Wedding Tip Thursday! Budgeting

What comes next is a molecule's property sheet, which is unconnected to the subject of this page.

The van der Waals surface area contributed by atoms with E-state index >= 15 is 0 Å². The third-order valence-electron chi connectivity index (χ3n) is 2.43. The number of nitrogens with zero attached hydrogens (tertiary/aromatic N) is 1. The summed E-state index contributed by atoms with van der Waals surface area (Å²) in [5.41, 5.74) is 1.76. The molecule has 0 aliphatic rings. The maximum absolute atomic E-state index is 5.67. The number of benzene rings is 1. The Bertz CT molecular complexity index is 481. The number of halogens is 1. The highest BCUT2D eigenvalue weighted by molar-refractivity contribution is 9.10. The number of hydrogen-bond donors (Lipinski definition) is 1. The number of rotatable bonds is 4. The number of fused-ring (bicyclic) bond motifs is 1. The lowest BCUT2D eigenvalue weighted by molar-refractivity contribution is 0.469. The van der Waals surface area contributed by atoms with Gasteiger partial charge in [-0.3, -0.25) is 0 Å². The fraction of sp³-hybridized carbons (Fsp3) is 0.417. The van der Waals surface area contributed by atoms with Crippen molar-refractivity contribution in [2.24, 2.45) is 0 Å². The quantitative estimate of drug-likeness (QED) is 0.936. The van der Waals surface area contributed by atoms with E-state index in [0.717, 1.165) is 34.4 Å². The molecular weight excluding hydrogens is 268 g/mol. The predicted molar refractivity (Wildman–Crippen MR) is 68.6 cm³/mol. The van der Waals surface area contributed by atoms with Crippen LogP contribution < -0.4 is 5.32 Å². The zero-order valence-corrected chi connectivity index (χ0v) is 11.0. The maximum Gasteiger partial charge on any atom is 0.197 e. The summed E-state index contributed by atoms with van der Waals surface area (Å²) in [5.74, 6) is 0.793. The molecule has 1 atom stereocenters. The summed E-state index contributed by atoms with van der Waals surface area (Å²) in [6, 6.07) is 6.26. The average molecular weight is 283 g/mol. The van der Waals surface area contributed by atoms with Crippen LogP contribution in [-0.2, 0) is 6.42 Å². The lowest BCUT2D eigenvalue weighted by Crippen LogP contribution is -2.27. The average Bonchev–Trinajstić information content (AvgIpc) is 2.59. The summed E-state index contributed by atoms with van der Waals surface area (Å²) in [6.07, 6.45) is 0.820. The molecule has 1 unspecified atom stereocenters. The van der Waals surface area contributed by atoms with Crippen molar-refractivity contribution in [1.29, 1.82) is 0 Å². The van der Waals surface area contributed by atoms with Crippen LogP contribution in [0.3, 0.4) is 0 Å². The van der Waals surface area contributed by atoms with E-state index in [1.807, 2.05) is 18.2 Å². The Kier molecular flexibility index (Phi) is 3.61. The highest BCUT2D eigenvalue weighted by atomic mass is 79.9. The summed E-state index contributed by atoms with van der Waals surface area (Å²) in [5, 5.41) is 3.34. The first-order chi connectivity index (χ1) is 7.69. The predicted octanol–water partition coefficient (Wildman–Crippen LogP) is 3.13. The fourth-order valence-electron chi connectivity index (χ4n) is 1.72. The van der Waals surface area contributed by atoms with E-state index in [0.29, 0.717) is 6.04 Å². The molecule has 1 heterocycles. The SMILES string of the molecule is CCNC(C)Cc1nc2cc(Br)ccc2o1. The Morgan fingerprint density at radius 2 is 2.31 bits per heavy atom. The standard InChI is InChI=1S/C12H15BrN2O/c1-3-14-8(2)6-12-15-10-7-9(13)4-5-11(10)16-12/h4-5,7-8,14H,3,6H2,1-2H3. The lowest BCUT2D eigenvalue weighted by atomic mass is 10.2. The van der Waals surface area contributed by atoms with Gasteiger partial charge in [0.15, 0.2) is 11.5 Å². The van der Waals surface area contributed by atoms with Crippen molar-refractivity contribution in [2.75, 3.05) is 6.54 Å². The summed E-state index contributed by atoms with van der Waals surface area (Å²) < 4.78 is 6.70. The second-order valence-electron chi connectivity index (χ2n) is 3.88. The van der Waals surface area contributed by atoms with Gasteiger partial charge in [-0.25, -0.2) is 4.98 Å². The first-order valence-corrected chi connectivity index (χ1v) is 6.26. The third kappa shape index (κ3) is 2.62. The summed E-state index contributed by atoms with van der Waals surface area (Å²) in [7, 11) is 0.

When creating a budget, sooner is better than later. Meaning: it should be one of the first five things you do after you are engaged. Setting expectations early on will help avoid confusion, heart ache and lots of drama. If your parents are going to be involved, I like to suggest that each person – the bride and the groom – meet separately with their parents to discuss this sensitive subject. Then, the two of you can regroup and go from there. But remember, those who contribute financially to the wedding usually expect to have a say in the wedding plans. So don’t forget to also discuss roles and involvement in decision-making when the budget is discussed. Get it out in the open early on! After hearing the expectations of involvement from your relatives, you may decide it is best to pay for it on your own! As far as who pays for what, there are a lot of traditional “rules” that you can follow…but the modern bride and groom can also feel comfortable making their own rules. Budget etiquette is quite flexible and there are several combinations of who is paying for what which are completely acceptable. If you’d like something to go on, a contemporary option is the “FLOP” method. Using this rule of thumb, the groom’s family pays for flowers, liquor, orchestra (music) and photography. In addition, the groom’s family also pays for the rehearsal dinner. The bride’s family would then pay for everything else. Whatever you decide, decide early, stick to the plan, and don’t let money issues ruin your day. No matter what the budget or who is paying – you’ll still end up marrying the person of your dreams!